Merkel has long cultivated strategic relations with the world's biggest democracy and rival Asian power to China, whose Prime Minister Li Keqiang will also visit Berlin this week.
Merkel often stresses that Germany and the European Union must compete with the new emerging economic giants, and on Sunday she said that Germany can no longer completely depend on traditional allies the United States and Britain in the age of President Donald Trump and Brexit.
Modi and Merkel will address stalled talks on an EU-Indian free trade and investment deal at a time when New Delhi is eyeing nervously Beijing's Silk Road trade and infrastructure initiatives across Eurasia.
The two leaders – who will meet again at a G20 summit in the German city of Hamburg in July – are also expected to discuss the growing military reach of China across the contested South China Sea and into the Indian Ocean.
Modi – before embarking on his tour, which also takes him to Spain, France and Russia – wrote that “India and Germany are large democracies, major economies and important players in regional and global affairs”.
“Our strategic partnership is based on democratic values and commitment to an open, inclusive and rules-based global order,” he wrote in a Facebook entry, contrasting India with the one-party state China.
A German foreign ministry spokesman, Martin Schaefer, stressed that India enjoys rapid economic growth and development and, with a current population of over 1.3 billion, “will soon be the most populous country on Earth”.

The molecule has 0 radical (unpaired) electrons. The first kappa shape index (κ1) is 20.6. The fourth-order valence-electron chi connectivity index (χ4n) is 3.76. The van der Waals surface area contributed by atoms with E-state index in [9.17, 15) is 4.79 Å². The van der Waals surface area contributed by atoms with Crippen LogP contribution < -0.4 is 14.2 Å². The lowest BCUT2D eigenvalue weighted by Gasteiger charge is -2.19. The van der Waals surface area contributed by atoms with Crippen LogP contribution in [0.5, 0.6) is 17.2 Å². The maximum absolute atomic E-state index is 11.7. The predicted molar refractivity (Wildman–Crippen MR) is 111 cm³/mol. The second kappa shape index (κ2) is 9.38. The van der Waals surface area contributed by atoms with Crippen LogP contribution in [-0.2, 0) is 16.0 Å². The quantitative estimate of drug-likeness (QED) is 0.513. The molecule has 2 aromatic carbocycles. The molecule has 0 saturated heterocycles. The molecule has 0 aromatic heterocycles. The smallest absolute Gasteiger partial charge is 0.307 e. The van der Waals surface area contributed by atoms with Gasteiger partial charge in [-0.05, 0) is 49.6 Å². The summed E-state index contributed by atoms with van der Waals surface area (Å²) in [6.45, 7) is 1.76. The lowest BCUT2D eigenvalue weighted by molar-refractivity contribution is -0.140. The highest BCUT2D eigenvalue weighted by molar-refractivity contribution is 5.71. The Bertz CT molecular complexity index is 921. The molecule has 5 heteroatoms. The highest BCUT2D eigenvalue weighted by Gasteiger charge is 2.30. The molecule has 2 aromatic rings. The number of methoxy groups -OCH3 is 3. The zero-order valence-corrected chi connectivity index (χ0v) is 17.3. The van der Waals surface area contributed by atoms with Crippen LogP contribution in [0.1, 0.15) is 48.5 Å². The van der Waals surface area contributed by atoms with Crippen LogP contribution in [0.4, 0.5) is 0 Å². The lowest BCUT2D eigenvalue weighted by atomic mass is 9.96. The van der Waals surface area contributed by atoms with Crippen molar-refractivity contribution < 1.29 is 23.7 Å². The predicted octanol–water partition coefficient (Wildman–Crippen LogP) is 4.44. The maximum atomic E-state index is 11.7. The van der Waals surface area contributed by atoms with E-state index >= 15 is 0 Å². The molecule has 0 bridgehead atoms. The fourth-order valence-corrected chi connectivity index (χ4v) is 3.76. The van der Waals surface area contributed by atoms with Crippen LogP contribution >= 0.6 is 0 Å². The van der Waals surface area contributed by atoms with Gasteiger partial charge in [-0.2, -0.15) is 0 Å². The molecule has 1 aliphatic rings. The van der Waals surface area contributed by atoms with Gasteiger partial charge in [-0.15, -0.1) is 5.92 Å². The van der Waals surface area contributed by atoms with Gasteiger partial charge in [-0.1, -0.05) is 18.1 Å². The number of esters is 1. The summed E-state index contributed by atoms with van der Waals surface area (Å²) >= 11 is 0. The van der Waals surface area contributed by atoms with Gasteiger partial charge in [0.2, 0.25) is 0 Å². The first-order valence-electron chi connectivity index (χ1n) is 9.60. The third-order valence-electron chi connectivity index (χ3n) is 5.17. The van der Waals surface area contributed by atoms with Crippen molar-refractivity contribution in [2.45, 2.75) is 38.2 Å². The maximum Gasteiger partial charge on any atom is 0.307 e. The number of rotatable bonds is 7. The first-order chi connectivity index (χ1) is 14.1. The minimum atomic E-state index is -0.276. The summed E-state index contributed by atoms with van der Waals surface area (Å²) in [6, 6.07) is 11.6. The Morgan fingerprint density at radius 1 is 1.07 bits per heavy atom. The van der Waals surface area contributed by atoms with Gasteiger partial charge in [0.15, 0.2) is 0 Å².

“Everything that happens in India – politically, economically and socially – has, because of the country's size and importance, a direct impact on the whole world, including us.”
Having had a dinner Monday at the Schloss Meseberg retreat outside Berlin, Modi and Merkel on Tuesday lead a joint cabinet meeting grouping foreign, economy, environment and other ministers.
Germany is India's largest trading partner in the EU, and a top source of foreign direct investment. More than 1,600 German companies with over 400,000 employees operate on the subcontinent.
New Delhi has said several agreements will be signed on trade, defence cooperation, and science and technology, at their fourth intergovernmental consultations – a format Germany has only with a few countries, which include China, Israel and France.
The two leaders will then attend an India-German Business Summit, where German CEOs may announce investments but also reiterate complaints about barriers their businesses face in India, including tariffs, red tape and poor infrastructure.
Two-way trade has more than tripled over the past decade to over €17 billion ($19 billion) in 2016, of which German exports make up almost €10 billion.
By Frank Zeller